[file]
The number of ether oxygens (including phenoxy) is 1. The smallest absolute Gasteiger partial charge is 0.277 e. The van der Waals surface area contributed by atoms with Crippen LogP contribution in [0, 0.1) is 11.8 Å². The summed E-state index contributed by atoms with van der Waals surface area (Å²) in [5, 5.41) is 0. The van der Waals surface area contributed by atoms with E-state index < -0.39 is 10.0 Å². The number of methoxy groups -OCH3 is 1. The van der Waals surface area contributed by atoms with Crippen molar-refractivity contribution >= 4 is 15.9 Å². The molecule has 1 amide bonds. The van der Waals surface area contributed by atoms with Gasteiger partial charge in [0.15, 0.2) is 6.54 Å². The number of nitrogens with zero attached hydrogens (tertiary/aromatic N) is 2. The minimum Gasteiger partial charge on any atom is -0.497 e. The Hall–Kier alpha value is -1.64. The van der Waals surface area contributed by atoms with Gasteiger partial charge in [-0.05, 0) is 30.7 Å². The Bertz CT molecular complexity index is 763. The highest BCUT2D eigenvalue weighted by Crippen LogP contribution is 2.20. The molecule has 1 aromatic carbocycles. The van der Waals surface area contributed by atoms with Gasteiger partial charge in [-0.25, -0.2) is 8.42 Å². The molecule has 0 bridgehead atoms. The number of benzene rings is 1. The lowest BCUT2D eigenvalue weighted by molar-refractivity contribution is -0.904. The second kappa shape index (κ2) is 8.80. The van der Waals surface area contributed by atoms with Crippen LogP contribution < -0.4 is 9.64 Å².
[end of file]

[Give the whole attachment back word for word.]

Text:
The number of ether oxygens (including phenoxy) is 1. The smallest absolute Gasteiger partial charge is 0.277 e. The van der Waals surface area contributed by atoms with Crippen LogP contribution in [0, 0.1) is 11.8 Å². The summed E-state index contributed by atoms with van der Waals surface area (Å²) in [5, 5.41) is 0. The van der Waals surface area contributed by atoms with E-state index < -0.39 is 10.0 Å². The number of methoxy groups -OCH3 is 1. The van der Waals surface area contributed by atoms with Crippen molar-refractivity contribution >= 4 is 15.9 Å². The molecule has 1 amide bonds. The van der Waals surface area contributed by atoms with Gasteiger partial charge in [0.15, 0.2) is 6.54 Å². The number of nitrogens with zero attached hydrogens (tertiary/aromatic N) is 2. The minimum Gasteiger partial charge on any atom is -0.497 e. The Hall–Kier alpha value is -1.64. The van der Waals surface area contributed by atoms with Gasteiger partial charge in [-0.05, 0) is 30.7 Å². The Bertz CT molecular complexity index is 763. The highest BCUT2D eigenvalue weighted by Crippen LogP contribution is 2.20. The molecule has 1 aromatic carbocycles. The van der Waals surface area contributed by atoms with Gasteiger partial charge in [-0.25, -0.2) is 8.42 Å². The molecule has 0 bridgehead atoms. The number of benzene rings is 1. The lowest BCUT2D eigenvalue weighted by molar-refractivity contribution is -0.904. The second kappa shape index (κ2) is 8.80. The van der Waals surface area contributed by atoms with Crippen LogP contribution < -0.4 is 9.64 Å².